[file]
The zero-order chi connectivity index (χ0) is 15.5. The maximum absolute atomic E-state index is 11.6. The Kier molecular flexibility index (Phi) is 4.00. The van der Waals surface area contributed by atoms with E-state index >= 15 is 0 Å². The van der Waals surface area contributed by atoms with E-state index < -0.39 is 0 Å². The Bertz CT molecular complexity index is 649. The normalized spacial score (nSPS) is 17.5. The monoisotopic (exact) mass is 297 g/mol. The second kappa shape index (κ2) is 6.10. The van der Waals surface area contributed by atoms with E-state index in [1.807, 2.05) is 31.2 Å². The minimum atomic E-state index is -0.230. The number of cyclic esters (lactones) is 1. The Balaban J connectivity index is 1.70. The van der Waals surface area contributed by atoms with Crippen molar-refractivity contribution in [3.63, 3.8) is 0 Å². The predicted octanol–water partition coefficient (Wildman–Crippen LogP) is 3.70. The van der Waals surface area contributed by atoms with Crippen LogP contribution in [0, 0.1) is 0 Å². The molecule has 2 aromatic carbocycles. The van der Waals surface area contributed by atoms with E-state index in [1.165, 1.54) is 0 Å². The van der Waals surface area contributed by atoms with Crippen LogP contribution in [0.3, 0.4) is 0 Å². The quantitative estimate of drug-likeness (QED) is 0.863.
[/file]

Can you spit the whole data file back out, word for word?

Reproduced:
The zero-order chi connectivity index (χ0) is 15.5. The maximum absolute atomic E-state index is 11.6. The Kier molecular flexibility index (Phi) is 4.00. The van der Waals surface area contributed by atoms with E-state index >= 15 is 0 Å². The van der Waals surface area contributed by atoms with E-state index < -0.39 is 0 Å². The Bertz CT molecular complexity index is 649. The normalized spacial score (nSPS) is 17.5. The monoisotopic (exact) mass is 297 g/mol. The second kappa shape index (κ2) is 6.10. The van der Waals surface area contributed by atoms with E-state index in [1.807, 2.05) is 31.2 Å². The minimum atomic E-state index is -0.230. The number of cyclic esters (lactones) is 1. The Balaban J connectivity index is 1.70. The van der Waals surface area contributed by atoms with Crippen molar-refractivity contribution in [3.63, 3.8) is 0 Å². The predicted octanol–water partition coefficient (Wildman–Crippen LogP) is 3.70. The van der Waals surface area contributed by atoms with Crippen LogP contribution in [0, 0.1) is 0 Å². The molecule has 2 aromatic carbocycles. The van der Waals surface area contributed by atoms with E-state index in [1.165, 1.54) is 0 Å². The van der Waals surface area contributed by atoms with Crippen LogP contribution in [0.3, 0.4) is 0 Å². The quantitative estimate of drug-likeness (QED) is 0.863.